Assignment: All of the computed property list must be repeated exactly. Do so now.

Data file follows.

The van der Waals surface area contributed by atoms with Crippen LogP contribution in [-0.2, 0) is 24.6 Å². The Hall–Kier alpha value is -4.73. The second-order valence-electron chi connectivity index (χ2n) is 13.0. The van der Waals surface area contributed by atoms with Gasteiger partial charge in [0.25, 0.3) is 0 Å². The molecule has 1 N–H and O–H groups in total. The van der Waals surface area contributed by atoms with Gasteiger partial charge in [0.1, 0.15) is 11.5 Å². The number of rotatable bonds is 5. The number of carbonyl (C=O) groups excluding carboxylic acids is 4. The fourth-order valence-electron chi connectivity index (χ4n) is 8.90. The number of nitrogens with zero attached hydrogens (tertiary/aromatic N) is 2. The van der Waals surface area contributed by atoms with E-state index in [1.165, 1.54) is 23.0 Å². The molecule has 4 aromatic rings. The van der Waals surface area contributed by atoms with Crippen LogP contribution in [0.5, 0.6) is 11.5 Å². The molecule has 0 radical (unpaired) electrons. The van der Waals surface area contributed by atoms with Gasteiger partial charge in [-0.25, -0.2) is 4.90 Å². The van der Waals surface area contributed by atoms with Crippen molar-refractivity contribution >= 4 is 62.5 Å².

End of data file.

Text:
The van der Waals surface area contributed by atoms with Crippen LogP contribution in [-0.2, 0) is 24.6 Å². The Hall–Kier alpha value is -4.73. The second-order valence-electron chi connectivity index (χ2n) is 13.0. The van der Waals surface area contributed by atoms with Gasteiger partial charge in [0.25, 0.3) is 0 Å². The molecule has 1 N–H and O–H groups in total. The van der Waals surface area contributed by atoms with Gasteiger partial charge in [0.1, 0.15) is 11.5 Å². The number of rotatable bonds is 5. The number of carbonyl (C=O) groups excluding carboxylic acids is 4. The fourth-order valence-electron chi connectivity index (χ4n) is 8.90. The number of nitrogens with zero attached hydrogens (tertiary/aromatic N) is 2. The van der Waals surface area contributed by atoms with E-state index in [1.165, 1.54) is 23.0 Å². The molecule has 4 aromatic rings. The van der Waals surface area contributed by atoms with Crippen LogP contribution in [0.5, 0.6) is 11.5 Å². The molecule has 0 radical (unpaired) electrons. The van der Waals surface area contributed by atoms with Gasteiger partial charge in [-0.25, -0.2) is 4.90 Å². The van der Waals surface area contributed by atoms with Crippen molar-refractivity contribution >= 4 is 62.5 Å².